The clinch bolt 132 includes a second head 140, an elongated second axle portion 142 and an elongated threaded shank portion 144. The clinch nut 130 includes a first head 146 and a first axle portion 148. A central threaded cavity, such as bore 150, is formed within the first axle portion 148 and within a portion of the first head 146. The elongated threaded shank portion 144 is externally threaded with a plurality of threads to threadably cooperate with the central threaded bore 150 of the clinch nut 130. A side 152 of the first head 146 has the opening 136 therein. A passageway 154 is between the side 152 at the opening 136 and a surface 156 proximate the threaded cavity 150. The passageway 154 is normal to the threaded cavity 150.

As shown in FIG. 7, at least a portion of the threaded shank 144 is threadably receivable in the threaded cavity 150, in order to axially align the clinch nut 130 and clinch bolt 132, which are adapted to be locked by deformation (as shown in FIG. 8) of the surface 156 of the clinch nut 130 to prevent loosening of the members 130,132. That surface 156 is adapted to be deformed (e.g., by compression; by being wedged) to engage at least one of the threads of the threaded shank 144.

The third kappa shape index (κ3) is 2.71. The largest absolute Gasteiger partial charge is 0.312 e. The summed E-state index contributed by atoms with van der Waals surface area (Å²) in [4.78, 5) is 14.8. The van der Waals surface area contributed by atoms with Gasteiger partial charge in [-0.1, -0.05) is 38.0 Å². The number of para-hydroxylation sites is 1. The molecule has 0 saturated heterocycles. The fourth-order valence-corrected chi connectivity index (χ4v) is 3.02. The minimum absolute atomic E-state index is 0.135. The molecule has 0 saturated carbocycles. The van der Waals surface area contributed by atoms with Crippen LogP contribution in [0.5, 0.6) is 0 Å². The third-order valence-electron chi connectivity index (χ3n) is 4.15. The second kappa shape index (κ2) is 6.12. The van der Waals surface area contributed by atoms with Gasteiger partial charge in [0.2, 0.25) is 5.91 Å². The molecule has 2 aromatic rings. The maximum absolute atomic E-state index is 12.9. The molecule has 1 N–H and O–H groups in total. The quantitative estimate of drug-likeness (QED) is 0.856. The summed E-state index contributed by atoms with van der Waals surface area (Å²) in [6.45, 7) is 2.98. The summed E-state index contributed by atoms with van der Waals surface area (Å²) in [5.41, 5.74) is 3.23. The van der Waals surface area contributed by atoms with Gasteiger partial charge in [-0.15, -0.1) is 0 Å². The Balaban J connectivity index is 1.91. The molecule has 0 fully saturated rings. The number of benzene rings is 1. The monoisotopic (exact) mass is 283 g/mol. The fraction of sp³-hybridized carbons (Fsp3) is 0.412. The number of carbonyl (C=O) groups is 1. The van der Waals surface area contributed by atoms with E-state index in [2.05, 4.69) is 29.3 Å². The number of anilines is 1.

As shown in FIG. 9, the clinch bolt 132 and the clinch nut 130 of the lockable fastener 134 of FIG. 7 also include a number of spring washers 158. In use, the first and second axle portions 148 and 142 and the first and second heads 146 and 140 pass through openings 159B and 159A, respectively, of the cam carrier 57. Then, the spring washers 158 are disposed on the first and second axle portions 148 and 142 adjacent the first and second heads 146 and 140 respectively. The first axle portion 148 is received through the pivot hole 160 of one of the movable arms 32, and the second axle portion 142 is received through the pivot hole 160 of the other movable arm 32. The first and second axle portions 148 and 142 are then received in a bore 162 of the post 164 to fasten the movable arms 32 to the load terminal-contact arm conductor 37.